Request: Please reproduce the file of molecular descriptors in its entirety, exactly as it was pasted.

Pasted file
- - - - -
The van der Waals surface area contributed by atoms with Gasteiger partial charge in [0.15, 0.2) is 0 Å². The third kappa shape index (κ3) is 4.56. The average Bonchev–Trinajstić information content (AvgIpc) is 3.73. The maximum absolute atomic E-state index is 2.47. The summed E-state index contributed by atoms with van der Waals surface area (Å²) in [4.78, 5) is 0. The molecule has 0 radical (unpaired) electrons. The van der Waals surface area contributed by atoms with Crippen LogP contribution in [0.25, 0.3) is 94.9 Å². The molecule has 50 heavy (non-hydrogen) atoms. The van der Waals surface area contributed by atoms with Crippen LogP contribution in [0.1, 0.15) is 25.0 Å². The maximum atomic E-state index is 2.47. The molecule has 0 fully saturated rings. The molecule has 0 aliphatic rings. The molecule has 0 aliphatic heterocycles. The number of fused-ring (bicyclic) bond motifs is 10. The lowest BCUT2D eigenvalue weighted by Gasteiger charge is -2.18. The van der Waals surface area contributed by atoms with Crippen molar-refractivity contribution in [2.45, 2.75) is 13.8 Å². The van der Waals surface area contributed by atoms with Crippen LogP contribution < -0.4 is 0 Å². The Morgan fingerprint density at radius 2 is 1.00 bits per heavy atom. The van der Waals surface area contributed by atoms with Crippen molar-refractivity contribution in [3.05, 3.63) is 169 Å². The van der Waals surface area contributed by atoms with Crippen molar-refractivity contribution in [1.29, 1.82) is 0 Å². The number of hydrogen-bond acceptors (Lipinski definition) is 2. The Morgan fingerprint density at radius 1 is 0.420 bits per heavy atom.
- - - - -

The van der Waals surface area contributed by atoms with Gasteiger partial charge in [0.15, 0.2) is 0 Å². The third kappa shape index (κ3) is 4.56. The average Bonchev–Trinajstić information content (AvgIpc) is 3.73. The maximum absolute atomic E-state index is 2.47. The summed E-state index contributed by atoms with van der Waals surface area (Å²) in [4.78, 5) is 0. The molecule has 0 radical (unpaired) electrons. The van der Waals surface area contributed by atoms with Crippen LogP contribution in [0.25, 0.3) is 94.9 Å². The molecule has 50 heavy (non-hydrogen) atoms. The van der Waals surface area contributed by atoms with Crippen LogP contribution in [0.1, 0.15) is 25.0 Å². The maximum atomic E-state index is 2.47. The molecule has 0 fully saturated rings. The molecule has 0 aliphatic rings. The molecule has 0 aliphatic heterocycles. The number of fused-ring (bicyclic) bond motifs is 10. The lowest BCUT2D eigenvalue weighted by Gasteiger charge is -2.18. The van der Waals surface area contributed by atoms with Crippen molar-refractivity contribution in [2.45, 2.75) is 13.8 Å². The van der Waals surface area contributed by atoms with Crippen LogP contribution < -0.4 is 0 Å². The Morgan fingerprint density at radius 2 is 1.00 bits per heavy atom. The van der Waals surface area contributed by atoms with Crippen molar-refractivity contribution in [3.05, 3.63) is 169 Å². The van der Waals surface area contributed by atoms with Crippen molar-refractivity contribution in [1.29, 1.82) is 0 Å². The number of hydrogen-bond acceptors (Lipinski definition) is 2. The Morgan fingerprint density at radius 1 is 0.420 bits per heavy atom.